Access, InfoPath, Windows SharePoint Services, and Outlook integration and collaboration
Believe it or not, you can create business workflows where you can define for example and InfoPath form that is filled inside Outlook, when sent back, a WorkFlow is updated inside Windows SharePoint Services, and the data stored inside Access. Today, writing and application that accomplishes this set of tasks is a bit complex and requires many lines of code. With Office "12" and Windows SharePoint Services "v3" ease of use, collaboration, and productivity have a real meaning.
I close the day with a picture of the great Office "12" stairs at PDC: "Step Up to the Future" - Microsoft Office "12"
So here we are at PDC 2005!
Bill Gates and Chris Caposella (the VP for Information Worker Division at Microsoft), presented a preview of Windows Vista and Office "12." The demo included a preview of the new ribbon user interface for Office "12" client applications and some of the productivity enhancements added to Excel "12", Word "12, and Windows SharePoint services "v3." Today, Jensen Harris and Andy Himberger will present a two-part session that provides guidance to extend and customize the Office "12" user interface, so keep connected to know more about the outcome of these sessions.
If you are here at PDC, come to the Office & SharePoint Track Lounge, a place where you can come to ask questions to the experts and meet the speakers for Office & SharePoint sessions. The following table displays the schedule for the Office & SharePoint Track Lounge:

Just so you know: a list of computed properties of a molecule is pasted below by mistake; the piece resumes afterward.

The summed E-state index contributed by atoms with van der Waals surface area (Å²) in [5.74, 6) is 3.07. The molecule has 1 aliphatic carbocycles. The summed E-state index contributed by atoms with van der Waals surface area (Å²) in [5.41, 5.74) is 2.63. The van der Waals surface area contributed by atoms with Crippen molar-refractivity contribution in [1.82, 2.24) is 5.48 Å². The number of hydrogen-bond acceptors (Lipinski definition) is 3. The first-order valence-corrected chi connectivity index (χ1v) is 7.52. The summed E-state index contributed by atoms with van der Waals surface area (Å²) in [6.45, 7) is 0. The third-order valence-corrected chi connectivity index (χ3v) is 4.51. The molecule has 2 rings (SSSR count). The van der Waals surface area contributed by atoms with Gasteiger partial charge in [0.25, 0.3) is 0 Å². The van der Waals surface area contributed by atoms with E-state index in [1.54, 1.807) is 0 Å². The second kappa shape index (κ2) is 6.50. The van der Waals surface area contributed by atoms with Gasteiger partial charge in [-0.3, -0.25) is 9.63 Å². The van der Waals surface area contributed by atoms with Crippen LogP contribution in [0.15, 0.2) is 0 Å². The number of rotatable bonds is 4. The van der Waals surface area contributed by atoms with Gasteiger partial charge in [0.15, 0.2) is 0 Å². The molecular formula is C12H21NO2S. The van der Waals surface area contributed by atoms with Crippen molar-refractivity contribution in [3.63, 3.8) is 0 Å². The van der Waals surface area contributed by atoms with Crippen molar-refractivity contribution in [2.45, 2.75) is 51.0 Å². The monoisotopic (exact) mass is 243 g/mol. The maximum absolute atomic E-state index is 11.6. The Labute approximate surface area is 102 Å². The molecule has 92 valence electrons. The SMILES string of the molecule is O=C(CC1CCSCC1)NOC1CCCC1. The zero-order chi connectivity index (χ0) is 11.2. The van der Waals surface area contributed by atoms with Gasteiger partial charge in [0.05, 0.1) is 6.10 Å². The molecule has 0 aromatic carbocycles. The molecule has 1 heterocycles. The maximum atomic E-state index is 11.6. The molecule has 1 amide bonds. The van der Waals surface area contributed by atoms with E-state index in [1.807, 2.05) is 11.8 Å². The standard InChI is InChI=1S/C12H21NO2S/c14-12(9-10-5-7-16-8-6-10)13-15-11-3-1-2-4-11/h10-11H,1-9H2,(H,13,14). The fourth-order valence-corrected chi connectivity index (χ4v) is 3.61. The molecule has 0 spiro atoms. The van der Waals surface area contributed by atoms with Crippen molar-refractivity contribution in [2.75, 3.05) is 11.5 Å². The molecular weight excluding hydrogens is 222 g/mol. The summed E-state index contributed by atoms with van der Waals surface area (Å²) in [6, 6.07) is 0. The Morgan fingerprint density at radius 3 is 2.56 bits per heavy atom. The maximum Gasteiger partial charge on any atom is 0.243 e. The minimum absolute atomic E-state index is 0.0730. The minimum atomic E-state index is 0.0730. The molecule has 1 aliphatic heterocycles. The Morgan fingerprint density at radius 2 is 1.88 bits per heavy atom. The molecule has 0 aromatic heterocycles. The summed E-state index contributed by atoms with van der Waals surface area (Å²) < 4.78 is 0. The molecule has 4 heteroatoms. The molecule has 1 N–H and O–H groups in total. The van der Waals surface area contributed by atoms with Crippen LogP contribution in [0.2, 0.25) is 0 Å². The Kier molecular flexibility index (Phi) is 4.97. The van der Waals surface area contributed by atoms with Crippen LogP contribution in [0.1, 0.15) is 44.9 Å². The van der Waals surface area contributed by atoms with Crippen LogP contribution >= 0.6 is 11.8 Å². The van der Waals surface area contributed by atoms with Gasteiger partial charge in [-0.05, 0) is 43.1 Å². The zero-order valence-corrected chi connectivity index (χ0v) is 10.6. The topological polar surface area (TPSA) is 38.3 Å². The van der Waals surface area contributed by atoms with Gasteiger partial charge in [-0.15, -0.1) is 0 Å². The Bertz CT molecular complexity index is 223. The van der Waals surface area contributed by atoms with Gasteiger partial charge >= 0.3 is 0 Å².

PDC starts next week and many enhancements for Office "12" and SharePoint "v3" will be announced, so expect to learn more about what's new for Office developers next week. The Office Developer Center will have some great surprises for you, so stop by next week.
I am very happy because I will be at L.A. next week to attend PDC 2005. I am responsible for the Office & SharePoint Track Lounge, a place where you can stop by and hang out to meet the speakers, staff, and experts. If you are not attending PDC, visit my blog, I will keep you posted on the latest news and surprises.
If you are attending PDC 2005, don't loose the opportuniy to learn more about the possibilities that Office offers as a development platform:
You should check out the Excel XML Writer Library and the Excel XML Writer Library Code Generator created by Carlos Aguilar Mares. Carlos downloaded the Office 2003: XML Reference Schemas, ripped the bones of the Excel 2003 XML Reference Schema, and created a C# library that allows you to generate Office 2003 XML Workbooks. If want to see the power of Excel and XML in action, this is a MUST see. This tool is more than fantastic!
Since I woke up this morning I was thinking how XML has changed the information systems world. I remembered that when I was in college, I had a client-server teacher who started talking about this new thing called XML and his advice was: “you should explore this baby since it’s going to change the world someday.”